Saturday, 21 May 2022

Be prepared for modern with virtues of old

JEEP can lay claim to being the oldest four-wheel drive vehicle manufacturer still in business as

JEEP can lay claim to being the oldest four-wheel drive vehicle manufacturer still in business as the brand first appeared in 1941.

The fancy name now for such models is SUVs (sports utility vehicles). But the original Jeep was about as far removed from any so-called SUV of today as you could get.

It was rough and tough and as a result starred in lots of war movies. But the Willys Jeep (its original maker was Willys-Overland Motors) was also very down-to-earth: it was the vehicle of choice of the United States military.

I recall in the late Seventies writing a piece about a film being shot in Mapledurham. They were making The Eagle Has Landed, starring Michael Caine and Donald Sutherland and several Willys Jeeps.

It seemed incongruous at the time to see American Jeeps transporting soldiers down lanes in that quiet Oxfordshire village (in the film it depicted somewhere in Norfolk).

Yet an American Jeep full of GI Joes had come to symbolise the might of the US military across the world.

Nowadays the name Jeep is recognised as a leading SUV brand (and celebrating its 75th anniversary). It may still have all-American attributes but it is no longer US-owned.

The Italian car giant, Fiat, now owns Jeep. And this week I have been driving one for the first time in a long while.

Looking back, I could not find a review of mine of a Jeep model. But things definitely appear to be on the up for Jeep.

In May I reported in this column that Jeep was “the UK’s leading manufacturer in terms of growth, with an increase in new car registrations of 115 per cent — the largest year on year growth of any car maker”.

So things have been recently good but what is a Jeep like these days? I was driving a New Cherokee 2.2 MultiJet 200hp 4WD 9SPD Auto Limited, to give it its full moniker. (I hope to report back to you on other models later on.)

I have to admit I was not expecting to be overly impressed by this car.

The reason was I had not been particularly enamoured by the “look” of Jeeps I had seen on our roads in recent times. It goes without saying if I were a collector of cars, a Willys Jeep would be high on my wish list.

Like a lot of people I have also always had a soft spot for Jeep Wranglers of old — especially for one with that wonderfully throaty if thirsty, 4.6 straight-six engine.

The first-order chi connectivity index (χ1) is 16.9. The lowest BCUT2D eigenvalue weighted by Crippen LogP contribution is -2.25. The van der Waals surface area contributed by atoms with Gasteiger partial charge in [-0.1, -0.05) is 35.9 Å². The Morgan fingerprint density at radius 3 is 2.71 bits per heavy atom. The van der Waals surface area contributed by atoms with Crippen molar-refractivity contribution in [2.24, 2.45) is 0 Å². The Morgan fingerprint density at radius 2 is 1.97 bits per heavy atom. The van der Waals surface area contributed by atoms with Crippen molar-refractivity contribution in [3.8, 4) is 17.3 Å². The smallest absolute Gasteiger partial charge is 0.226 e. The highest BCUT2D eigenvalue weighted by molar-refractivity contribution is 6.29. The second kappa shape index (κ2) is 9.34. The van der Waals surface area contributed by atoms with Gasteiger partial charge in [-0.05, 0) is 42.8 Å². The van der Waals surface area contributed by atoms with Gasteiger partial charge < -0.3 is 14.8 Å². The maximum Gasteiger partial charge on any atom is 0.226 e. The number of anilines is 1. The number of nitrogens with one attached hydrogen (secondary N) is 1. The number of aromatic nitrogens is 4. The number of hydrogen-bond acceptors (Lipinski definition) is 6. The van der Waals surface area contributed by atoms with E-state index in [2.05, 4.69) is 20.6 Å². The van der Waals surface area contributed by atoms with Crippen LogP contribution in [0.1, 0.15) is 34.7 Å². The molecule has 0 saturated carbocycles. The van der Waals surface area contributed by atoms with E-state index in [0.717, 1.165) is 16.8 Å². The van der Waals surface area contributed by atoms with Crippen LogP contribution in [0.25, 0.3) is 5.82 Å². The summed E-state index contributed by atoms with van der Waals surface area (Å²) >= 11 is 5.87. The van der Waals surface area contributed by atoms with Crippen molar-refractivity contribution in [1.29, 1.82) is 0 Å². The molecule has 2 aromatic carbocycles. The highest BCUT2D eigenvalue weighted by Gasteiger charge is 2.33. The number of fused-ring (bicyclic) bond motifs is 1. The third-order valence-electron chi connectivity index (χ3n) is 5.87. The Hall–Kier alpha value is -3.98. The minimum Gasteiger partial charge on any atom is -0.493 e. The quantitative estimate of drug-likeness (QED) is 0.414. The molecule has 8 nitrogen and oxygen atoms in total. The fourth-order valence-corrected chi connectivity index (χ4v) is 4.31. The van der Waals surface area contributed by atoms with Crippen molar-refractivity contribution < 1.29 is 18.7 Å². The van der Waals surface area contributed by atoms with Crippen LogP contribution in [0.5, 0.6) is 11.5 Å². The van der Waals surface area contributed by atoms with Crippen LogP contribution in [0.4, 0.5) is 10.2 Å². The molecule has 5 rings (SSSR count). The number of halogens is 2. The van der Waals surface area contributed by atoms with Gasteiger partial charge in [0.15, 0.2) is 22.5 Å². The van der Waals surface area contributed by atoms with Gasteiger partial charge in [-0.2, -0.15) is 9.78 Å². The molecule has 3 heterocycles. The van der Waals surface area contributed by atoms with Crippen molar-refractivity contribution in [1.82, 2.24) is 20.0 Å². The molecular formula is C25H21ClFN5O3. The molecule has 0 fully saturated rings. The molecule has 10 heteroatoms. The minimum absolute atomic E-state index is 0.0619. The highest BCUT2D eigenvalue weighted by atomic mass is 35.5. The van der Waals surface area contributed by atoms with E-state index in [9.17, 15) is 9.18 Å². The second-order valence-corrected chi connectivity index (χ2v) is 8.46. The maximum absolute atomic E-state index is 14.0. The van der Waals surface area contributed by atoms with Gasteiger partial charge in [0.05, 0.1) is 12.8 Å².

But of late, that is in recent years, there seemed to me something lacking in the Jeep brand design. However, I think after spending some time with the new Cherokee, I actually found myself liking this new version on all fronts.

It was comfortable, capacious inside and good to drive. Outside, its lines were clean and very 21st century.

The engine, a 2.2 MultiJet 200hp, had a certain guttural power tempered by modern sophisticated mechanics (and good for towing I imagine). And, after a quick flip through the manual, I found the CD player tucked away in the central console — a must for motorists of a certain vintage.

But all the new, tech-minded equipment was also there, available to touch on a large dashboard screen.

Here there is easy access to a Uconnect 8.4in DAB Radio With Touchscreen, Bluetooth, USB, Satellite Navigation and Integrated Voice Command. There was a plethora of buttons on the steering wheel but part of the attraction of the Jeep Cherokee is that it is the kind of car you grow into.

It displayed for me some old fashioned virtues while accommodating the new. You felt at home in the cab.

The long, panoramic sunroof was an optional extra (full sunroof, power front, fixed rear, £1,200) but worth it because if you are going to kit yourself out with a car like this you might as well have a few bells and whistles.

The seats were luxurious (Morocco Black leather interior) for a not-so-expensive SUV, plump and inviting with good lumbar support on long drives.

And if you wanted you could go off-road (and satisfy all that secret rugged ambition). The dial on the central console provides settings for all kinds of road conditions on and off Tarmac.

If you like music, the sound system was excellent, (nine amplified speakers with subwoofer).

What is it they say in the CIA (at least in the movies)? It is: “To hope for the best and prepare for the worst.” Well, I had hoped for the best but was not prepared to be totally surprised.

In terms of value for money and final finish, this new-look Jeep Cherokee is well worth taking for a test drive if you are considering buying an SUV (if not a Willys Jeep!).


• Colour: True Blue

• On the road price with options: £41,835

• Cubic Capacity: 2184cc

• Gearbox: Nine speed automatic

• Drive: 4WD

• 0-62mph: 8.5 seconds

• Top speed: 127mph

• Combined consumption: 49.6mpg

• CO2 emissions: 150g/km

• Key standard equipment includes: Brake Stability Control, Hill Start Assist, Traction Control & Electronic Roll Mitigation

• 18in Aluminium Wheels

• Premium Instrument Cluster With 7in Colour TFT Display

• Deep Tinted Sunscreen Glass

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